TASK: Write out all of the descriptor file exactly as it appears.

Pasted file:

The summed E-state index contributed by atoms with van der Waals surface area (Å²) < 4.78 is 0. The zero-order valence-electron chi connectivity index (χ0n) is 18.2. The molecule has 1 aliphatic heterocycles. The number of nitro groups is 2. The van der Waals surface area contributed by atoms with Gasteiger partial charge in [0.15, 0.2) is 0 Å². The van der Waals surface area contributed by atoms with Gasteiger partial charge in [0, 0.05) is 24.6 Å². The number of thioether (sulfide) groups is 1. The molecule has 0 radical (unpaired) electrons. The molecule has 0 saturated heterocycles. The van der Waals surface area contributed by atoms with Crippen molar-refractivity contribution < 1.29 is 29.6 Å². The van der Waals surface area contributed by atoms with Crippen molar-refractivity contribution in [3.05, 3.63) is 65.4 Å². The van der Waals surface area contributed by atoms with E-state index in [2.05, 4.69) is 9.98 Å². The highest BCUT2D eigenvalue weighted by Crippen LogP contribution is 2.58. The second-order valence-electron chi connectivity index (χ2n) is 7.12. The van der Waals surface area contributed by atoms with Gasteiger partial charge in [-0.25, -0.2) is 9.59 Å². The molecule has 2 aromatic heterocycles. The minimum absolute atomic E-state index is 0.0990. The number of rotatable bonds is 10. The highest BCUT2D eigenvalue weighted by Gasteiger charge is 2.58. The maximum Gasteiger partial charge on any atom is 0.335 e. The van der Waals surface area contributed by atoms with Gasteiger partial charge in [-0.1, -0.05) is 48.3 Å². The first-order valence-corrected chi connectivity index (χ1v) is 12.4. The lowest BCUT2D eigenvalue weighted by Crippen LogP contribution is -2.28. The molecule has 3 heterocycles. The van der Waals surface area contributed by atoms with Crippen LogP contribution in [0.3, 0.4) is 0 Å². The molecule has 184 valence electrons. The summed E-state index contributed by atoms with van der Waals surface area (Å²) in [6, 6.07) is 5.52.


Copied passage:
The summed E-state index contributed by atoms with van der Waals surface area (Å²) < 4.78 is 0. The zero-order valence-electron chi connectivity index (χ0n) is 18.2. The molecule has 1 aliphatic heterocycles. The number of nitro groups is 2. The van der Waals surface area contributed by atoms with Gasteiger partial charge in [0.15, 0.2) is 0 Å². The van der Waals surface area contributed by atoms with Gasteiger partial charge in [0, 0.05) is 24.6 Å². The number of thioether (sulfide) groups is 1. The molecule has 0 radical (unpaired) electrons. The molecule has 0 saturated heterocycles. The van der Waals surface area contributed by atoms with Crippen molar-refractivity contribution < 1.29 is 29.6 Å². The van der Waals surface area contributed by atoms with Crippen molar-refractivity contribution in [3.05, 3.63) is 65.4 Å². The van der Waals surface area contributed by atoms with E-state index in [2.05, 4.69) is 9.98 Å². The highest BCUT2D eigenvalue weighted by Crippen LogP contribution is 2.58. The second-order valence-electron chi connectivity index (χ2n) is 7.12. The van der Waals surface area contributed by atoms with Gasteiger partial charge in [-0.25, -0.2) is 9.59 Å². The molecule has 2 aromatic heterocycles. The minimum absolute atomic E-state index is 0.0990. The number of rotatable bonds is 10. The highest BCUT2D eigenvalue weighted by Gasteiger charge is 2.58. The maximum Gasteiger partial charge on any atom is 0.335 e. The van der Waals surface area contributed by atoms with Gasteiger partial charge in [-0.1, -0.05) is 48.3 Å². The first-order valence-corrected chi connectivity index (χ1v) is 12.4. The lowest BCUT2D eigenvalue weighted by Crippen LogP contribution is -2.28. The molecule has 3 heterocycles. The van der Waals surface area contributed by atoms with Crippen LogP contribution in [0.3, 0.4) is 0 Å². The molecule has 184 valence electrons. The summed E-state index contributed by atoms with van der Waals surface area (Å²) in [6, 6.07) is 5.52.